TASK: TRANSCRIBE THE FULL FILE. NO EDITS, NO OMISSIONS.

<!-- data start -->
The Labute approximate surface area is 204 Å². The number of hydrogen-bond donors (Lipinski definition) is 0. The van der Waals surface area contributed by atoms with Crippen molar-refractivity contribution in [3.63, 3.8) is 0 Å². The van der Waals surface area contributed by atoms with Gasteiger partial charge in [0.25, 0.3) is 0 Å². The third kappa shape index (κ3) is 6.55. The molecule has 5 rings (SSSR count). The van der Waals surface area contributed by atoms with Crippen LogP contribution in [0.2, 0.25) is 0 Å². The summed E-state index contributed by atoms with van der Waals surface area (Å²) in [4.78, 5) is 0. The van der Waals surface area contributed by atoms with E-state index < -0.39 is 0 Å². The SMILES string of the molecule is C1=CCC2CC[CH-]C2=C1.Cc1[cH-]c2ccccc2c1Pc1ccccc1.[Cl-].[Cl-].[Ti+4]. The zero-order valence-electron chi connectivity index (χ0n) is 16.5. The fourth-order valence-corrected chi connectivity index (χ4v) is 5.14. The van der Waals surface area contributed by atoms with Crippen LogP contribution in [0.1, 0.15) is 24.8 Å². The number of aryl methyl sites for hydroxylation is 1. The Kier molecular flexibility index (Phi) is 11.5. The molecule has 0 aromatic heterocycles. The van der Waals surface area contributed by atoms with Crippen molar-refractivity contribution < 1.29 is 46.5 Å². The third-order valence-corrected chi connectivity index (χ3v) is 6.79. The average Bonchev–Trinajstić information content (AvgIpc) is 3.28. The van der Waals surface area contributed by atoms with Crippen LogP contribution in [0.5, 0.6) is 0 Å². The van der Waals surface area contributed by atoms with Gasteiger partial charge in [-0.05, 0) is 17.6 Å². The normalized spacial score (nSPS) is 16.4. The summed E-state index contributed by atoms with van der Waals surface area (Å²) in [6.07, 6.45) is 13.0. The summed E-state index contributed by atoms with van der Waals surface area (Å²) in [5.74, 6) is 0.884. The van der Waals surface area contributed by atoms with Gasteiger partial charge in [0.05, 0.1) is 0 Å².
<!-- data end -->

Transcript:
The Labute approximate surface area is 204 Å². The number of hydrogen-bond donors (Lipinski definition) is 0. The van der Waals surface area contributed by atoms with Crippen molar-refractivity contribution in [3.63, 3.8) is 0 Å². The van der Waals surface area contributed by atoms with Gasteiger partial charge in [0.25, 0.3) is 0 Å². The third kappa shape index (κ3) is 6.55. The molecule has 5 rings (SSSR count). The van der Waals surface area contributed by atoms with Crippen LogP contribution in [0.2, 0.25) is 0 Å². The summed E-state index contributed by atoms with van der Waals surface area (Å²) in [4.78, 5) is 0. The van der Waals surface area contributed by atoms with E-state index < -0.39 is 0 Å². The SMILES string of the molecule is C1=CCC2CC[CH-]C2=C1.Cc1[cH-]c2ccccc2c1Pc1ccccc1.[Cl-].[Cl-].[Ti+4]. The zero-order valence-electron chi connectivity index (χ0n) is 16.5. The fourth-order valence-corrected chi connectivity index (χ4v) is 5.14. The van der Waals surface area contributed by atoms with Crippen LogP contribution in [0.1, 0.15) is 24.8 Å². The number of aryl methyl sites for hydroxylation is 1. The Kier molecular flexibility index (Phi) is 11.5. The molecule has 0 aromatic heterocycles. The van der Waals surface area contributed by atoms with Crippen molar-refractivity contribution < 1.29 is 46.5 Å². The third-order valence-corrected chi connectivity index (χ3v) is 6.79. The average Bonchev–Trinajstić information content (AvgIpc) is 3.28. The van der Waals surface area contributed by atoms with Crippen LogP contribution in [0.5, 0.6) is 0 Å². The van der Waals surface area contributed by atoms with Gasteiger partial charge in [-0.05, 0) is 17.6 Å². The normalized spacial score (nSPS) is 16.4. The summed E-state index contributed by atoms with van der Waals surface area (Å²) in [6.07, 6.45) is 13.0. The summed E-state index contributed by atoms with van der Waals surface area (Å²) in [5.74, 6) is 0.884. The van der Waals surface area contributed by atoms with Gasteiger partial charge in [0.05, 0.1) is 0 Å².